Hydropower Dams Hamper Migrating Fish Despite Passage Features, Study
By University Communications, January 16, 2013
Facilities in the northeastern U.S. fail to allow passage of migrating
fish from the sea to their spawning grounds, scientists say.
Major hydropower dams in the northeastern United States, constructed
with state-of-the-art features designed to allow migratory fish to
pass through them on their way to spawn upstream, have failed in that
regard, raising questions that should be addressed as more dams are
These findings were reported in a study published today in the journal
A team of ecologists and economists, led by J. Jed Brown of the Masdar
Institute of Science and Technology in Abu Dhabi in the United Arab
Emirates, reported that despite the presence of fish-passage
facilities that were built into the dams, the actual numbers of fish
that passed through them over several decades were only tiny fractions
of targeted goals.
Brown completed his doctorate in renewable natural resources at the
University of Arizona under the direction of Edward Glenn, a professor
in the department of soil, water and environmental science at the UA
College of Agriculture and Life Sciences.
ï¿½It may be time to admit failure of fish passage and hatchery-based
restoration programs and acknowledge that ecologically and
economically significant diadromous species restoration is not
possible without dam removals,ï¿½ Brown and his colleagues wrote.
The three large river systems studied ï¿½ the Merrimack, Connecticut and
Susquehanna ï¿½ are historically important rivers for a suite of fishes
that migrate from the sea to rivers; they are called diadromous fishes
by scientists and include species such as sturgeon, salmon, shad,
river herring and eel.
ï¿½Once these rivers supported tens of millions of pounds of biomass of
these species and provided valuable protein to
a growing nation,ï¿½ said Karin Limburg, a
fisheries ecologist at the SUNY College of Environmental Science and
Forestry in Syracuse, N.Y.
Today the river systems contain hundreds of dams. The dams with the
largest impacts on the fish populations are
those constructed on the main stems of the
rivers for hydropower generation. There are four on the Susquehanna,
including one less than nine miles from its mouth at the head of the
Chesapeake Bay, more than 10 on the Connecticut and five on the
Using publically available data collected by various agencies since
the 1960s, the research team shows that these state-of-the-art fish
passage facilities have been unsuccessful. Some migratory species,
such as sturgeons, do not pass through at all. But even the species
that do make it through do so in numbers far less than stated targets.
In recent years, for example, the number of American shad, which was
once one of Americaï¿½s premier food fish, that passed through the dams
has hovered around 2 percent of the target in the Merrimack River and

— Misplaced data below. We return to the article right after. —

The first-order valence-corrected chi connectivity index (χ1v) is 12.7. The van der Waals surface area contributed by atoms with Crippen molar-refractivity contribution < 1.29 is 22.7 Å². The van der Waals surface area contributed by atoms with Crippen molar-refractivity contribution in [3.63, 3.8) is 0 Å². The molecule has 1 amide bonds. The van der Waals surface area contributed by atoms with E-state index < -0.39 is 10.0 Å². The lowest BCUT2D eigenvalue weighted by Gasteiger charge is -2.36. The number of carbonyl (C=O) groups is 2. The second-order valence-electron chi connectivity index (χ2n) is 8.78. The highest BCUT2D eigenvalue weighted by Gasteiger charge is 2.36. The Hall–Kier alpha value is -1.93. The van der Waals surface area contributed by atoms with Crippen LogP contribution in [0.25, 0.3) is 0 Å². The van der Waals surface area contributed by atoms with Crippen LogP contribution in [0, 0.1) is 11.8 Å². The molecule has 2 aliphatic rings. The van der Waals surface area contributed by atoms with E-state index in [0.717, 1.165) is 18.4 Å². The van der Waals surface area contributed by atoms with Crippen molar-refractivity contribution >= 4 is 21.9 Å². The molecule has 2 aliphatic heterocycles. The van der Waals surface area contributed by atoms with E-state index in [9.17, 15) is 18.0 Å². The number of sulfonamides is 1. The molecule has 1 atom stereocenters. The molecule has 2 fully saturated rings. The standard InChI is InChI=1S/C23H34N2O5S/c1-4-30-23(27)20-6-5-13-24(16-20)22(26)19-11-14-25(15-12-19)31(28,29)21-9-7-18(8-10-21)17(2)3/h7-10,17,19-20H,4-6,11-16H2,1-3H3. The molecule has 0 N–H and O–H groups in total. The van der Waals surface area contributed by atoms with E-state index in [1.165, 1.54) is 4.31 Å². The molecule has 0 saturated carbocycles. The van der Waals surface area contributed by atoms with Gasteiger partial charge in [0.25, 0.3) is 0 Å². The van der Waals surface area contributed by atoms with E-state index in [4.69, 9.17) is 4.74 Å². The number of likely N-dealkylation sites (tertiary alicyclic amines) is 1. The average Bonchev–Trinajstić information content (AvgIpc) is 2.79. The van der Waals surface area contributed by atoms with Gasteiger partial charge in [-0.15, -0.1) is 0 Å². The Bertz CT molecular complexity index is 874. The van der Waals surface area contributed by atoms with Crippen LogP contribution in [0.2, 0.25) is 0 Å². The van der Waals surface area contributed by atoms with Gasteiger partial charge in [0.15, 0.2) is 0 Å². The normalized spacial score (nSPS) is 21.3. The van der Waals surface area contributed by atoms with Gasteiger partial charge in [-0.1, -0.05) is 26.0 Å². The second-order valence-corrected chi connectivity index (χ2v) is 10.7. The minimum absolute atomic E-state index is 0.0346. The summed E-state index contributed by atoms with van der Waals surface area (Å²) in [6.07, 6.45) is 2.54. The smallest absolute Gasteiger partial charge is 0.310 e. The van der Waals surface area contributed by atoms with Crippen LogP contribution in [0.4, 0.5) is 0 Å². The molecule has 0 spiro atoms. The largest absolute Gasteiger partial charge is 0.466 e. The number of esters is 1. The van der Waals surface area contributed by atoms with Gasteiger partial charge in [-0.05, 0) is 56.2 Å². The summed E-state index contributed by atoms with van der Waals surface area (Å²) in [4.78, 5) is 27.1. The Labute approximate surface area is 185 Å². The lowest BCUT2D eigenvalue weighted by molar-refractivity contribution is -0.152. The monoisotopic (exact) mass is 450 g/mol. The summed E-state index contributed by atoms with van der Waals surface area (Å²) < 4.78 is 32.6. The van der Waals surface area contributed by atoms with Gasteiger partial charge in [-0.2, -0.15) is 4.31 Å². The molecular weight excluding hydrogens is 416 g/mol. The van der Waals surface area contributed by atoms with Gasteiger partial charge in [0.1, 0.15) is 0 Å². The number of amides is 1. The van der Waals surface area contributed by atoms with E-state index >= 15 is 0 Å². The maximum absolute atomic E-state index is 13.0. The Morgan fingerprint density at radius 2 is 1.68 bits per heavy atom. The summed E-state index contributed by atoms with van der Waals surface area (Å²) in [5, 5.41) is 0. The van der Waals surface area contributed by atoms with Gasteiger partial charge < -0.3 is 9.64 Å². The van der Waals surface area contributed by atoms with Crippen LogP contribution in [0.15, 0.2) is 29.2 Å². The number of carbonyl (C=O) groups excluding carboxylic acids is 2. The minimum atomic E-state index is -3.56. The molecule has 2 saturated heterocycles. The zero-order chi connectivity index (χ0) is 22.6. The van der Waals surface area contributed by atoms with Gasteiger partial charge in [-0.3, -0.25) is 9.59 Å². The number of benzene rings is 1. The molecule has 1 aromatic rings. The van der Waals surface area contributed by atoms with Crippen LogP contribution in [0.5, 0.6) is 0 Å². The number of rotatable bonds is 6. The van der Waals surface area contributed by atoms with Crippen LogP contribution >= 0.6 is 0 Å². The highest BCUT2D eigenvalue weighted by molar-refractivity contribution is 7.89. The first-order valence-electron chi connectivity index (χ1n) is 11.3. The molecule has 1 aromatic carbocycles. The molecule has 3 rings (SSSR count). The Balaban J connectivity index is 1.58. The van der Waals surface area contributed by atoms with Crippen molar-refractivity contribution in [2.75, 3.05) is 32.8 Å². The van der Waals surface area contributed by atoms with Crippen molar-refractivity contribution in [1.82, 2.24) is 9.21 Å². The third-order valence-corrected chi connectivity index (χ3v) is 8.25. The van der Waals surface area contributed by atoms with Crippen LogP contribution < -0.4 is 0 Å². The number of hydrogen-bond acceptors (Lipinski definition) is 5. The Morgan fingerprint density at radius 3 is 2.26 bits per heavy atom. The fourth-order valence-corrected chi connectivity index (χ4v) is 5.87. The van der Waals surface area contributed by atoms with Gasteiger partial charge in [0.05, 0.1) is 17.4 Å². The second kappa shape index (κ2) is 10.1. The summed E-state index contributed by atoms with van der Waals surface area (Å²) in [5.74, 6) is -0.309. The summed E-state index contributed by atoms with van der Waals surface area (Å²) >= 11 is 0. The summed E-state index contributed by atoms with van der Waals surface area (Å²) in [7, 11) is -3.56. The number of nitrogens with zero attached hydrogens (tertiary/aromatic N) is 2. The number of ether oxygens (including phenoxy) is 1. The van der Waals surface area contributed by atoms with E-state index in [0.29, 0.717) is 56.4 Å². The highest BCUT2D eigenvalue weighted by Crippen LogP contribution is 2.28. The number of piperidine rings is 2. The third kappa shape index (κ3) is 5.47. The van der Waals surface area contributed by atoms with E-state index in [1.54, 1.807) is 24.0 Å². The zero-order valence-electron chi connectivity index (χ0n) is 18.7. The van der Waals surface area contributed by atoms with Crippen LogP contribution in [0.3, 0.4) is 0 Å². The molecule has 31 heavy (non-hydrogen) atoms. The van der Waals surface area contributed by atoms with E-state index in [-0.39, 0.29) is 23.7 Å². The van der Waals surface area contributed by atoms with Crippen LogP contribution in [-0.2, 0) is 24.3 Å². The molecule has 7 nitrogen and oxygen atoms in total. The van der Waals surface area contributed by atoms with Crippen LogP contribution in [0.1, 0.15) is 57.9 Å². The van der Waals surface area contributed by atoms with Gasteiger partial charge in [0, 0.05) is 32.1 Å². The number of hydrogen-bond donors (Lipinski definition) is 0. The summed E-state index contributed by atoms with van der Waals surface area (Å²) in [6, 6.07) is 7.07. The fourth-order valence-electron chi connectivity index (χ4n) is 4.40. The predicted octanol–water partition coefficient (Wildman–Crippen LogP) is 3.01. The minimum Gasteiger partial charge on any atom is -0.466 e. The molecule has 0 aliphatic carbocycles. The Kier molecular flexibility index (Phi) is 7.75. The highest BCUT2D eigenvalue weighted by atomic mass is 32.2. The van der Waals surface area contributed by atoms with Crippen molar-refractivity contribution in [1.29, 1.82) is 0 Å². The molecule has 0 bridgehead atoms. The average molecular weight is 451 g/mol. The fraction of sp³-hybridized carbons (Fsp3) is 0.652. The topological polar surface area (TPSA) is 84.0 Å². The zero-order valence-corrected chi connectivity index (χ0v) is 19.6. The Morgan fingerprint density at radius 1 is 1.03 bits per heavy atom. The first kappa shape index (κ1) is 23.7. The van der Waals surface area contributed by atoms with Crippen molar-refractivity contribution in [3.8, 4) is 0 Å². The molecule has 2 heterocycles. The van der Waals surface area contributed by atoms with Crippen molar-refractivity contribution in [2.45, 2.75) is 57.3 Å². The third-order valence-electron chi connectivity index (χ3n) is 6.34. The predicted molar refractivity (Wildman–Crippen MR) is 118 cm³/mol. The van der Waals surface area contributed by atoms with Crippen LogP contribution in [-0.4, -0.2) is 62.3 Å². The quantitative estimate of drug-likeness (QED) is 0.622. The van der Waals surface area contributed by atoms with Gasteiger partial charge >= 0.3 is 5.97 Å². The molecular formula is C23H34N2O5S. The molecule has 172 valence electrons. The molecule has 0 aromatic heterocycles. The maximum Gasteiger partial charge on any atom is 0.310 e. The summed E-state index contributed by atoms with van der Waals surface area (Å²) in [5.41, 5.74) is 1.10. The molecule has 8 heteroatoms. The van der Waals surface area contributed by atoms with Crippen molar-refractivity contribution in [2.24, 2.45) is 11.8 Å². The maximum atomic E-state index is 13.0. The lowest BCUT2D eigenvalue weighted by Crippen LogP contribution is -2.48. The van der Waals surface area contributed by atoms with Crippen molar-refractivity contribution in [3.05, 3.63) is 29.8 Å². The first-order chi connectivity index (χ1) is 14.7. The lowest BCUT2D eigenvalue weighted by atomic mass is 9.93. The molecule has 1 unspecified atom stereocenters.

close to zero percent of target in the other two rivers. System-wide
passage efficiencies, defined as passage from the most downstream dam
in a river up past the uppermost main stem dam with fish passage
facilities, hover at less than 3 percent. Although some fish spawning
does occur downstream of the lowest dams, most of these migratory
species require habitat above the farthest upstream dam.
River herring, a term used to describe both blueback herring and
alewife, are important migratory forage fish, which have been proposed
for listing under the federal Endangered Species Act.
ï¿½These dams are contributing to reduced resilience of not only shad,
but all diadromous species,ï¿½ said Adrian Jordaan of the University of
Massachusetts, Amherst. ï¿½The result is that other factors including
climate change will have a greater impact on these populations that
are at fractions of their historical levels.ï¿½ For example, restoration
targets for river herring vary from several hundred thousand to
millions of fish ï¿½ however, in recent years, river herring returns on
these rivers have averaged less than 1,000 fish.
ï¿½The consequences of the use of these failed technologies include
declines in diadromous species, but also an odd, self-perpetuation of
attempts to mitigate dam impacts by continuing restoration programs
despite their inability to show success,ï¿½ said John Waldman of Queens
College. ï¿½Not only are these losses felt locally, possibly with major
ramifications to fishery and biodiversity resources, but in fact they
translate into lost marine production and weakened marine food webs.ï¿½
The authors note that ï¿½ ironically ï¿½ at one fish passage facility with
an educational center, no fish passed in a typical year.
The authors support innovative solutions to this quandary, inviting
more scrutiny to finding alternatives to main stem dams. In the state
of Maine, for example, a creative solution developed by a broad
coalition was to purchase two main stem dams on the stateï¿½s largest
river, the Penobscot, but compensate the electric company with
alternative power generation in tributaries considered less critical
for fish reproduction.
The researchers say the case study serves as a cautionary tale not to
count on fish passage facilities to mitigate dam projects, even as
many developing nations look to their undammed rivers ï¿½ the Amazon and
the Mekong, among others ï¿½ as valuable potential sources of hydropower.
ï¿½Electricity from hydropower dams is considered mature technology that
is seen as ï¿½green energyï¿½ because it does not generate greenhouse
gases,ï¿½ said Brown, the lead author.
ï¿½Although hydropower dams are criticized for obstructing the movement
of fishes and other creatures, many hydropower dams have fish passage
facilities of one sort or another. These passage facilities appear to
create a ï¿½win-winï¿½ situation that allows us to enjoy both
hydroelectricity and healthy fish populations. The problem is it
doesnï¿½t seem to work.ï¿½
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